Congress should also require more disclosure from private entities that use conduit issuers to borrow on a tax-exempt basis, and make disclosure information more accessible in a timelier manner through a free, Internet-based system similar to the SEC’s EDGAR system, Cox said.
In many SEC enforcement actions, it has become clear that many issuer officials have paid little heed to their disclosure responsibilities, according to the SEC chairman. Large, complex, and frequent issuers of municipal securities should have policies and procedures for disclosure that are “appropriate to its circumstances.”
Cox didn’t say what he meant by “appropriate,” but later in the speech hailed the SEC’s securities fraud sanction settlement with San Diego last year.
That settlement required the city to implement new disclosure procedures. They included the creation of a disclosure practices working group of senior officials across city government charged with reviewing disclosure materials.
In addition, San Diego’s mayor and attorney must now personally certify to the City Council as to the accuracy of the city’s financial statements and the city auditor must annually evaluate internal financial controls and report the results to the council.
San Diego was sanctioned by the SEC after failing to disclose to investors the extent to which it had underfunded its employee pension systems.
“It is my opinion that keeping markets free of fraud reduces costs,” Cox told reporters after the speech. While the SEC has issued sanctions when problems arise as they did with San Diego, the after-the-fact approach isn’t effective, he said.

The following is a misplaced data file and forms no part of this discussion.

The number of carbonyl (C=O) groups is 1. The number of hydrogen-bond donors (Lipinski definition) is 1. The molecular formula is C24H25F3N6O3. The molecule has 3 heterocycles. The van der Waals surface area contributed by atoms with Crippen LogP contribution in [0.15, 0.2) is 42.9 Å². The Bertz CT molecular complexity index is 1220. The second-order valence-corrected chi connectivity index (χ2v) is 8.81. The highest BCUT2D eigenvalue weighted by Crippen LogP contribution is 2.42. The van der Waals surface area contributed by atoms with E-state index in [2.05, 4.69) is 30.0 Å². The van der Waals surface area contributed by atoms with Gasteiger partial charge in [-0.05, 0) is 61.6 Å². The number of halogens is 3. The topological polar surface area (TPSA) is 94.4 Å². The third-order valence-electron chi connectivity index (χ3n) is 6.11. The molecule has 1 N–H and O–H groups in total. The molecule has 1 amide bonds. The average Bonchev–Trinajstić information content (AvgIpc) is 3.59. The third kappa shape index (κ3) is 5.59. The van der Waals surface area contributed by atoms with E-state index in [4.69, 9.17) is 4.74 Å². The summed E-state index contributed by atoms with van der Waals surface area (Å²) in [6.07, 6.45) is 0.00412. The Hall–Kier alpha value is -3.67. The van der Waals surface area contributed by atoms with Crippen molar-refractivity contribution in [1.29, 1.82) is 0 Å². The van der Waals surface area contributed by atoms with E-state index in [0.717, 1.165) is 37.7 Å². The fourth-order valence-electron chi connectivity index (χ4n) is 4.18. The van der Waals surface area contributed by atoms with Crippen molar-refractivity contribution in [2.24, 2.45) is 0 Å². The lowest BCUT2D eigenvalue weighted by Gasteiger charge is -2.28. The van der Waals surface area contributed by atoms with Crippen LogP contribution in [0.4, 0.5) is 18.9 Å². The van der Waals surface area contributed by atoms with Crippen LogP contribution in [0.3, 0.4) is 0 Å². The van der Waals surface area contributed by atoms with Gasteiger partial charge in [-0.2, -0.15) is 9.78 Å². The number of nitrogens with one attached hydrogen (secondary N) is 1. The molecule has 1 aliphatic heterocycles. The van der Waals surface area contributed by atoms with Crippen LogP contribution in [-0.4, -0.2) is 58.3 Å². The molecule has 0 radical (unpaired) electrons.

“It’s not enough to punish fraud; we’ve got to work to prevent it,” Cox told the business leaders. Much of what Cox talked about yesterday will depend on Congress. “I’m engaged in very preliminary discussions with my former colleagues on Capitol Hill,” the former congressman told reporters.
“What I hope to ignite is new discussion and new focus on this area.”
In response to an audience question, Cox said the MSRB should continue to have a major role in overseeing the muni bond arena. “As with GASB, the idea is to sustain and support the institutions we have,” he said.
Cox said the SEC’s focus on municipal securities disclosure is not based on any concern over potential municipal defaults. “Default is surely a risk but it is not the only risk,” Cox said. He said investors in munis deserve timely, accurate information to determine if they should buy, hold, or sell bonds, just as they do with other securities.
Cox’s speech follows a six-month internal SEC review of municipal securities regulation.
In March, Cox told The Bond Buyer the commission had launched an initiative to step up enforcement and improve disclosure and accounting in the muni market. He said his interest was in part triggered by the SEC’s investigation into San Diego and its failure to disclose to investors the underfunding of its pension system, which eventually triggered SEC sanctions last year. Cox’s interest in municipal bond disclosure predates his tenure at the SEC.
He represented Orange County, Calif., in the U.S. House in 1994, when the county declared Chapter 9 bankruptcy after it suffered sudden losses from risky investments.